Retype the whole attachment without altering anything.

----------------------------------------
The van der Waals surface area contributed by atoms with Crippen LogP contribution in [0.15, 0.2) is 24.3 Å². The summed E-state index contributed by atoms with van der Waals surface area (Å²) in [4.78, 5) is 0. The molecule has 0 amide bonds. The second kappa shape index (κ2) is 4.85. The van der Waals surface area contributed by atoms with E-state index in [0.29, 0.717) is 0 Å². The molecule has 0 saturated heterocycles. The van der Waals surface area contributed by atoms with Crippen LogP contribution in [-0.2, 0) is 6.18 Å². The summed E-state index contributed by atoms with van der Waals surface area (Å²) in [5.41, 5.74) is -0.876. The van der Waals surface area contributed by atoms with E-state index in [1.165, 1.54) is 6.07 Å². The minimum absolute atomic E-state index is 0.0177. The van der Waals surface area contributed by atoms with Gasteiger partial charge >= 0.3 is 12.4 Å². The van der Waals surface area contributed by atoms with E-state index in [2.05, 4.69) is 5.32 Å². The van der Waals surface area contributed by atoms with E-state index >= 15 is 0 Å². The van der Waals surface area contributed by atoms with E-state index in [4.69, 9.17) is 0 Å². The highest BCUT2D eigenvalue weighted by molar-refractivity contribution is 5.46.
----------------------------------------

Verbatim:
The van der Waals surface area contributed by atoms with Crippen LogP contribution in [0.15, 0.2) is 24.3 Å². The summed E-state index contributed by atoms with van der Waals surface area (Å²) in [4.78, 5) is 0. The molecule has 0 amide bonds. The second kappa shape index (κ2) is 4.85. The van der Waals surface area contributed by atoms with E-state index in [0.29, 0.717) is 0 Å². The molecule has 0 saturated heterocycles. The van der Waals surface area contributed by atoms with Crippen LogP contribution in [-0.2, 0) is 6.18 Å². The summed E-state index contributed by atoms with van der Waals surface area (Å²) in [5.41, 5.74) is -0.876. The van der Waals surface area contributed by atoms with E-state index in [1.165, 1.54) is 6.07 Å². The minimum absolute atomic E-state index is 0.0177. The van der Waals surface area contributed by atoms with Gasteiger partial charge >= 0.3 is 12.4 Å². The van der Waals surface area contributed by atoms with E-state index in [2.05, 4.69) is 5.32 Å². The van der Waals surface area contributed by atoms with E-state index >= 15 is 0 Å². The van der Waals surface area contributed by atoms with E-state index in [4.69, 9.17) is 0 Å². The highest BCUT2D eigenvalue weighted by molar-refractivity contribution is 5.46.